Conducted in the aftermath of the autumn’s mini-budget and economic crisis by 56 Degrees Insight, it is the largest specific survey of its kind solely focused on people living in Scotland. The survey of over 1,000 people, found the cost of living crisis had a shockingly negative impact on Scots.

Cost of living chart | The Union

Shifts in attitudes and behaviour

In fact, the data is so pronounced that it indicates the single biggest shift in consumer anxiety and shopping behaviours in living memory. Because, unlike the pandemic, people can’t, or are too fearful, to splurge.

For instance, people report impacts to their stress levels (75%), mental health (69%) and levels of optimism about the future are now 57% lower than during the depressing resurgence of the pandemic in 2021.

Anger and frustration on the rise

Worryingly for many households, especially with vulnerable women and children, levels of ‘anger’ (69%) and ‘frustration’ (80%) have skyrocketed due to the recent crisis. It follows that this could lead to a spike in domestic abuse, especially during Christmas, which is going to be markedly more tense and frugal this year.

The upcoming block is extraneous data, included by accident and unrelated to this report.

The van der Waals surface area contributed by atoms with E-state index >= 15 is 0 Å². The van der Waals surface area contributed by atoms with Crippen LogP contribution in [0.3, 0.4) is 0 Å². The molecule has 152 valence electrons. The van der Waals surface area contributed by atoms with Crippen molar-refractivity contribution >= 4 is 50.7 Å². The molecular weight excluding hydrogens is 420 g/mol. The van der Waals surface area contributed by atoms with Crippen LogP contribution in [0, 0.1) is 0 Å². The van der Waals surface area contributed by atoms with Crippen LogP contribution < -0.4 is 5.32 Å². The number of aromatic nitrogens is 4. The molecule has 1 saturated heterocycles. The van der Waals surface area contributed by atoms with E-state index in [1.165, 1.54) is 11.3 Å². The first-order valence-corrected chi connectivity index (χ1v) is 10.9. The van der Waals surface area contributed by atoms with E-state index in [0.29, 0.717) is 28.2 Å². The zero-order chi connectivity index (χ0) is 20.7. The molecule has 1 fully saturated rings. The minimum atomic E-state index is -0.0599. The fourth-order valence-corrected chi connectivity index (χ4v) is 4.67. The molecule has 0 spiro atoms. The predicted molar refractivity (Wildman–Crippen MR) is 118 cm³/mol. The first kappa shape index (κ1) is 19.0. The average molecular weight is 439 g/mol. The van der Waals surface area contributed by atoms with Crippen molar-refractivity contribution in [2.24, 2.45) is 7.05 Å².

Frustration %

With anger comes blame, and there are many targets for blame, including energy companies, the UK Government, war in Ukraine, banks and global recession.

Worry about paying bills

Of those surveyed, economic anxiety is acutely affecting families on low to medium incomes, with a whopping 88% reporting feeling the brunt of the financial crisis.

Over half of Scots worry about paying bills (54% to a major extent) and six in ten people are worrying about being able to put food on the table (63%). It’s set to be an anxious Christmas for many, with 57% of lower income families saying they have to cut back on family Christmas gifts.

Over a third (36%) have major worries about being able to pay their rent or mortgage and similarly a third of people worry about loans and credit cards (35%). Recent negative headlines mean just under half of Scots are anxious whether their “pensions will be OK” (47%).

Women taking charge

However, adversity also brings out resilience. Almost nine in ten people (87%) are delaying or cutting back on purchases, particularly leisure, dining, clothing, personal care, in addition to the big ticket items like travel, cars, houses.